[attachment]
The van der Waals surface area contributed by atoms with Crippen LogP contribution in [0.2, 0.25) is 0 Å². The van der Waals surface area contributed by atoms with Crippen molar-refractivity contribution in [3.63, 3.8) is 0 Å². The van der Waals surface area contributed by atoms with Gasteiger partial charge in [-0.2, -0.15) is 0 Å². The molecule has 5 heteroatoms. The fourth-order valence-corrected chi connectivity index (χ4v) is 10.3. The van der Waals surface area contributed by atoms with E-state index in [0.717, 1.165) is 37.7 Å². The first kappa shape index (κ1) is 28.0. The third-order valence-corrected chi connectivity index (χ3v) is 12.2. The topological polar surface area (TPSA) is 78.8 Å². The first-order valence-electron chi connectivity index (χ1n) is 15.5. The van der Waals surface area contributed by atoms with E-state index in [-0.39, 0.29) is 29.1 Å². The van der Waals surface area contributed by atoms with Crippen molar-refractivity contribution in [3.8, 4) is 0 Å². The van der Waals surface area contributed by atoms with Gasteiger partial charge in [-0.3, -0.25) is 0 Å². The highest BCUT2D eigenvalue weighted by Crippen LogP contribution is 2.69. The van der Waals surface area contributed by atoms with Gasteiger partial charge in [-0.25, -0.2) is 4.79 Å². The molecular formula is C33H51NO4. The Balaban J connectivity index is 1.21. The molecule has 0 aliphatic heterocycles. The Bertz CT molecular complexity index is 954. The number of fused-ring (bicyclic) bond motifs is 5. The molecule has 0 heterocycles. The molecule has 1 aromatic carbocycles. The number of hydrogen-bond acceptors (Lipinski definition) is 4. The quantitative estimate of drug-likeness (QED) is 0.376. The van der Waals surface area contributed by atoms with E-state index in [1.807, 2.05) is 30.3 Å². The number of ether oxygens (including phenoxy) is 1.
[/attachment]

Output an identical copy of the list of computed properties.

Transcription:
The van der Waals surface area contributed by atoms with Crippen LogP contribution in [0.2, 0.25) is 0 Å². The van der Waals surface area contributed by atoms with Crippen molar-refractivity contribution in [3.63, 3.8) is 0 Å². The van der Waals surface area contributed by atoms with Gasteiger partial charge in [-0.2, -0.15) is 0 Å². The molecule has 5 heteroatoms. The fourth-order valence-corrected chi connectivity index (χ4v) is 10.3. The van der Waals surface area contributed by atoms with E-state index in [0.717, 1.165) is 37.7 Å². The first kappa shape index (κ1) is 28.0. The third-order valence-corrected chi connectivity index (χ3v) is 12.2. The topological polar surface area (TPSA) is 78.8 Å². The first-order valence-electron chi connectivity index (χ1n) is 15.5. The van der Waals surface area contributed by atoms with E-state index in [-0.39, 0.29) is 29.1 Å². The van der Waals surface area contributed by atoms with Crippen molar-refractivity contribution in [3.8, 4) is 0 Å². The van der Waals surface area contributed by atoms with Gasteiger partial charge in [-0.3, -0.25) is 0 Å². The highest BCUT2D eigenvalue weighted by Crippen LogP contribution is 2.69. The van der Waals surface area contributed by atoms with Gasteiger partial charge in [-0.25, -0.2) is 4.79 Å². The molecular formula is C33H51NO4. The Balaban J connectivity index is 1.21. The molecule has 0 aliphatic heterocycles. The Bertz CT molecular complexity index is 954. The number of fused-ring (bicyclic) bond motifs is 5. The molecule has 0 heterocycles. The molecule has 1 aromatic carbocycles. The number of hydrogen-bond acceptors (Lipinski definition) is 4. The quantitative estimate of drug-likeness (QED) is 0.376. The van der Waals surface area contributed by atoms with E-state index in [1.807, 2.05) is 30.3 Å². The number of ether oxygens (including phenoxy) is 1.